You may love your home and you’ve probably invested time, money and energy into it. But that doesn’t impact price. If you love your home more than potential buyers and it’s worth more to you than it is to them, you are essentially bidding against them. And if you “outbid” them, you get to keep the home, which may not be your goal if you have it on the market. TIP: Stay objective. Focus on statistics. Listen to feedback about pricing without taking it personally. If your agent tells you your home is overpriced, it probably is.
Compete in the right ring.
Don’t price too high from the start. The first 7-14 days of a listing are absolutely critical. That is when it will attract the most attention. Buyers combing online sites and apps are excited about new listings. If a home shows well and is priced appropriately, it will typically attract offers quickly in our current market. If your home enters the market overpriced, many buyers will overlook it because it will be out of their range. It will also mean you’re competing with homes that may “outclass” you – either because they’re larger, better located, have more upgrades, or additional bedrooms or bathrooms. Think about a lightweight boxer matched against a heavyweight boxer. He could be amazing in the ring, but he probably won’t win because he’s not competing in the right class. I once had a potential seller tell me she didn’t agree with my pricing recommendation because her home would be worth what she wanted if it was only in the adjacent neighborhood. Buyers will be comparing your home to other homes in the same neighborhood, and other homes in the same price range. The right price will equip you to compete successfully.
Don’t overprice simply because you have time.
Time is not your friend, and the longer your home sits on the market, the less excited buyers will be about it. Market activity is greatest at the beginning of your listing period, which is why pricing it right when you have the most potential interest is so important. If you’re not getting at least 4-6 showings per week in our current market, then your home is probably overpriced.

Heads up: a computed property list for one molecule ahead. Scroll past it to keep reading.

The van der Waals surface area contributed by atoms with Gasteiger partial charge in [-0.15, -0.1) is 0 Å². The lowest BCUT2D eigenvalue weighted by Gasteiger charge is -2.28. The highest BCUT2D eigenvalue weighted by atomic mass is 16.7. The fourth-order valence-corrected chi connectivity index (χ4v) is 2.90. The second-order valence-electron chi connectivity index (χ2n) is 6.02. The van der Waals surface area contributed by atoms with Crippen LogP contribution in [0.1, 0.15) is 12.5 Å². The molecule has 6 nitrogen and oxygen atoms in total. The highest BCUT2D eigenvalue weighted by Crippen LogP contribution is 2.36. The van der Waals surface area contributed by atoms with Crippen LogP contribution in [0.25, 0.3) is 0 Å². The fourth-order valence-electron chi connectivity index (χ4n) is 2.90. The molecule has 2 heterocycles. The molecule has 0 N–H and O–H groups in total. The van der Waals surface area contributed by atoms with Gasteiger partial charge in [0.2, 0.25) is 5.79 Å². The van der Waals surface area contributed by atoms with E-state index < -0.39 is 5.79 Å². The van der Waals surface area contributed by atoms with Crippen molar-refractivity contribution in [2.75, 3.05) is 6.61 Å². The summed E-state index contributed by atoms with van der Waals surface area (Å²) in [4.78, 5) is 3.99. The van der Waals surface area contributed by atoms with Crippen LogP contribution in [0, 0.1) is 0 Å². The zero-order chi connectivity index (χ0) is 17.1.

Don’t chase the market.
If you overprice your home to begin with, you may find yourself making incremental price drops but never quite catching up with the market — even in a market in which prices are appreciating. By waiting too long to adjust to an appropriate price, you are negatively impacting your home’s selling price. And if you are making price changes slowly, you are drawing out the process. Buyers view multiple incremental changes to price as a sign that there is something wrong with the home and that the seller is not very motivated. TIP: If your home isn’t on the market yet, list it competitively to begin with. If your home is on the market and you’re not getting any bites, then lower the price as quickly as possible to a level that is competitive. Work with your agent and listen to their advice about market conditions and what factors are impacting your home’s value.
Think like a buyer.
What are the things that you would value in a home? Would it be a large yard, an updated kitchen, a view, a quiet neighborhood? These are the same things your buyers might value as well. Did you make compromises when you bought the home and decide that you didn’t mind a location near a freeway, under a flight path, or you were OK with giving up that extra bathroom you wanted because it meant you could get into a home you could afford? If some of the home’s conditions impacted the price when you bought it, they are likely to still impact the price when you’re selling it – unless it’s something you changed, as in an outdated kitchen that you’ve remodeled. Your price should reflect how your home compares to others offered for sale. Buyers will find objections to any home as none is perfect, yet it is amazing how quickly objections disappear when a price is compelling.